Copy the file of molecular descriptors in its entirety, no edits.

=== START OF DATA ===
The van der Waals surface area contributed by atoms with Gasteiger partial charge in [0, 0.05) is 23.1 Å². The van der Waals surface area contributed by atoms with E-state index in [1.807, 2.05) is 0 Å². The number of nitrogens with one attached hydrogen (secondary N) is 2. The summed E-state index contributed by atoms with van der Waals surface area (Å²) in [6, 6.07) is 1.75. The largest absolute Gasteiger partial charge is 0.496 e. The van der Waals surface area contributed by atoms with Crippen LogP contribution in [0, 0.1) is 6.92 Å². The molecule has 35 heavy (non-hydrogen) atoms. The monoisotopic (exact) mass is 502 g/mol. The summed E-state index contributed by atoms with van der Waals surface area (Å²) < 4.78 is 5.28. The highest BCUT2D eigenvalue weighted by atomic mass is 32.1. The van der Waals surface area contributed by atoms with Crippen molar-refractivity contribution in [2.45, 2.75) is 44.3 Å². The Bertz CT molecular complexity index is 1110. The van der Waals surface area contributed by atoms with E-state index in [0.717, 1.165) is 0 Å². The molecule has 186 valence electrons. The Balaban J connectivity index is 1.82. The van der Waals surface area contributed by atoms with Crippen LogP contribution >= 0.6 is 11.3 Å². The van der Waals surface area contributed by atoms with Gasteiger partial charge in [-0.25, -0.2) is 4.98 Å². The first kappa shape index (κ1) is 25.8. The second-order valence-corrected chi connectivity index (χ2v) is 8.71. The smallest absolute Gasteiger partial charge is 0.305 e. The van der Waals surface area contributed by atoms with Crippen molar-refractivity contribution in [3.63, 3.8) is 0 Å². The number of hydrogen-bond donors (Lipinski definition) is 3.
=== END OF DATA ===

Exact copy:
The van der Waals surface area contributed by atoms with Gasteiger partial charge in [0, 0.05) is 23.1 Å². The van der Waals surface area contributed by atoms with E-state index in [1.807, 2.05) is 0 Å². The number of nitrogens with one attached hydrogen (secondary N) is 2. The summed E-state index contributed by atoms with van der Waals surface area (Å²) in [6, 6.07) is 1.75. The largest absolute Gasteiger partial charge is 0.496 e. The van der Waals surface area contributed by atoms with Crippen LogP contribution in [0, 0.1) is 6.92 Å². The molecule has 35 heavy (non-hydrogen) atoms. The monoisotopic (exact) mass is 502 g/mol. The summed E-state index contributed by atoms with van der Waals surface area (Å²) < 4.78 is 5.28. The highest BCUT2D eigenvalue weighted by atomic mass is 32.1. The van der Waals surface area contributed by atoms with Crippen molar-refractivity contribution in [2.45, 2.75) is 44.3 Å². The Bertz CT molecular complexity index is 1110. The van der Waals surface area contributed by atoms with E-state index in [0.717, 1.165) is 0 Å². The molecule has 186 valence electrons. The Balaban J connectivity index is 1.82. The van der Waals surface area contributed by atoms with Crippen LogP contribution >= 0.6 is 11.3 Å². The van der Waals surface area contributed by atoms with Gasteiger partial charge in [-0.25, -0.2) is 4.98 Å². The first kappa shape index (κ1) is 25.8. The second-order valence-corrected chi connectivity index (χ2v) is 8.71. The smallest absolute Gasteiger partial charge is 0.305 e. The van der Waals surface area contributed by atoms with Crippen molar-refractivity contribution in [3.63, 3.8) is 0 Å². The number of hydrogen-bond donors (Lipinski definition) is 3.